In the months before he was killed in prison, Boston mobster and FBI informant James “Whitey” Bulger was contacting members of Congress and other politicians, offering to help expose what he claimed was abuse and corruption in the FBI, according to his lawyer and a senior law enforcement official.
“He wanted to chronicle the underbelly of how the FBI operates,” said Hank Brennan, Bulger’s lawyer who last visited his client in prison six weeks ago.
“I am troubled that the Bureau of Prisons, knowing his background, would put him into the general population of a prison full of inmates serving long sentences,” Brennan told the Law and Crime Network. “It would give bragging rights with no consequences for anyone serving a life sentence.”
According to the Bureau of Prisons, Bulger was transferred to the federal prison in Hazelton, West Virginia on Monday. He was found dead in his cell less than 24 hours earlier on Tuesday morning. The Bureau of Prisons has not disclosed the cause of his death but TMZ reported Wednesday afternoon, citing a prison source, that Bulger was beaten to death by three inmates who also attempted to gouge his eyes out.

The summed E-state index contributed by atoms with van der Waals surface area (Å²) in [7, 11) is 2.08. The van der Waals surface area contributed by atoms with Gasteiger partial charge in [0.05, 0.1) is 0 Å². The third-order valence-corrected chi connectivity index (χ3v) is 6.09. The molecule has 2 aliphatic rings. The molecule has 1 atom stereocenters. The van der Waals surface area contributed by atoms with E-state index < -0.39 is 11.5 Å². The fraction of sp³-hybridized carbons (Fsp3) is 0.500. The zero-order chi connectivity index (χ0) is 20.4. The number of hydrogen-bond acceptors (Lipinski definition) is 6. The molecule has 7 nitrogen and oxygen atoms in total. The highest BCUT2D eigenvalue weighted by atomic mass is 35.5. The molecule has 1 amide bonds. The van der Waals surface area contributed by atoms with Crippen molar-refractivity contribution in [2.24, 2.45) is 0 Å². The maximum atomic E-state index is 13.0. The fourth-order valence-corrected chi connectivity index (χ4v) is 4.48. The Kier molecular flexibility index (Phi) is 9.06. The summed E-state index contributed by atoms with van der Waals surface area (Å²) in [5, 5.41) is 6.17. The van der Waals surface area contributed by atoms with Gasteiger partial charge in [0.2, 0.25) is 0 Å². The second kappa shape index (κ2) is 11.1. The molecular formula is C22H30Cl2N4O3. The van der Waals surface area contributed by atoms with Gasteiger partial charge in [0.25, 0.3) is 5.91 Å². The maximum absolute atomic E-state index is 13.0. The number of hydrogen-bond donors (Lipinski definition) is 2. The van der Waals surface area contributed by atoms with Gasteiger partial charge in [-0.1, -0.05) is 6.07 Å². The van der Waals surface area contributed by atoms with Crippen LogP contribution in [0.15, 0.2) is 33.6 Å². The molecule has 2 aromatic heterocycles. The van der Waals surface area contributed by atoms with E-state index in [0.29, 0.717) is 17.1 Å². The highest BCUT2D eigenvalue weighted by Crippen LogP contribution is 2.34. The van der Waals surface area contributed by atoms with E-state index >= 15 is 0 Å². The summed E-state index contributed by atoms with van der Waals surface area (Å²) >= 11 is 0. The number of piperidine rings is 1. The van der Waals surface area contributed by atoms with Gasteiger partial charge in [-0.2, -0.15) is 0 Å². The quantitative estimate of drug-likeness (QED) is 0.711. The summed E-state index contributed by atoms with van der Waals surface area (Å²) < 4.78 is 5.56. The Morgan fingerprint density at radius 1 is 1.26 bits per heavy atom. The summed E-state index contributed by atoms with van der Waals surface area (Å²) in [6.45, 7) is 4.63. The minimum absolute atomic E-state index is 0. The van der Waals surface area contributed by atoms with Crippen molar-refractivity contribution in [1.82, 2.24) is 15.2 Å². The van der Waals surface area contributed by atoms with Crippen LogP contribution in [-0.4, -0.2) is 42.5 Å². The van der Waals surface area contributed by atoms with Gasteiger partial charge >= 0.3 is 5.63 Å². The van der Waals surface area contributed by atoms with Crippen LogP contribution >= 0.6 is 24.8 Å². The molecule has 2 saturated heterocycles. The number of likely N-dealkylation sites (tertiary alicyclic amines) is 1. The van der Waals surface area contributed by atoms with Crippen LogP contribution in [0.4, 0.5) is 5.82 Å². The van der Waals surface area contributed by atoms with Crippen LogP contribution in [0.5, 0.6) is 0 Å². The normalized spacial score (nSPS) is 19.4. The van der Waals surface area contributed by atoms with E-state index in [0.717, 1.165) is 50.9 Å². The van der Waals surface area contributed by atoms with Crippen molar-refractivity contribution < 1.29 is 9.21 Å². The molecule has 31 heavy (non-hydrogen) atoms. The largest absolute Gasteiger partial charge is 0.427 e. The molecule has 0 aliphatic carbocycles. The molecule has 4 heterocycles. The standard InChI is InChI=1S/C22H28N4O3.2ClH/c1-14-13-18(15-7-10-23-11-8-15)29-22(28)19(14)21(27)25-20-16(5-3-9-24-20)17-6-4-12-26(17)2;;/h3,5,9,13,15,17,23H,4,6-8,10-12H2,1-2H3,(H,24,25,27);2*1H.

Bulger was convicted of participating in 11 murders during the years he was also working as a informant for the FBI. The FBI agent who handled Bulger for years, John Connolly, is serving a life sentence for his role in a murder plot.
“That’s what happens when you become a Whitey Bulger,” one Boston mafia figure told the Law and Crime Network. Another Boston organized crime figure said, “I’m going to throw a f***ing parade. The White Rat is dead. There is a God.”
In a 2014 documentary Whitey: United States V. James J. Bulger, Bulger is heard talking on the phone to his then attorney J.W. Carney about how he paid off law enforcement:
Everybody I knew I took care of at Christmas time. Put money in envelopes for all of the different police. I had contacts on the state police, the Boston police, the ATF, also in the FBI. There were more people than John Connolly – but I’m not going to say who there were . I would never say anybody’s name. But I took care of everybody.
Bulger’s lawyer said his client had spent almost seven months in solitary confinement and was told last week he was being transferred to a prison medical facility. The prison in Hazleton does not have such a facility.
“Why was no effort made to protect him there?” asked his lawyer, Brennan.
The Bureau or Prison did not immediately respond to a request for comment.
[Image via mugshot]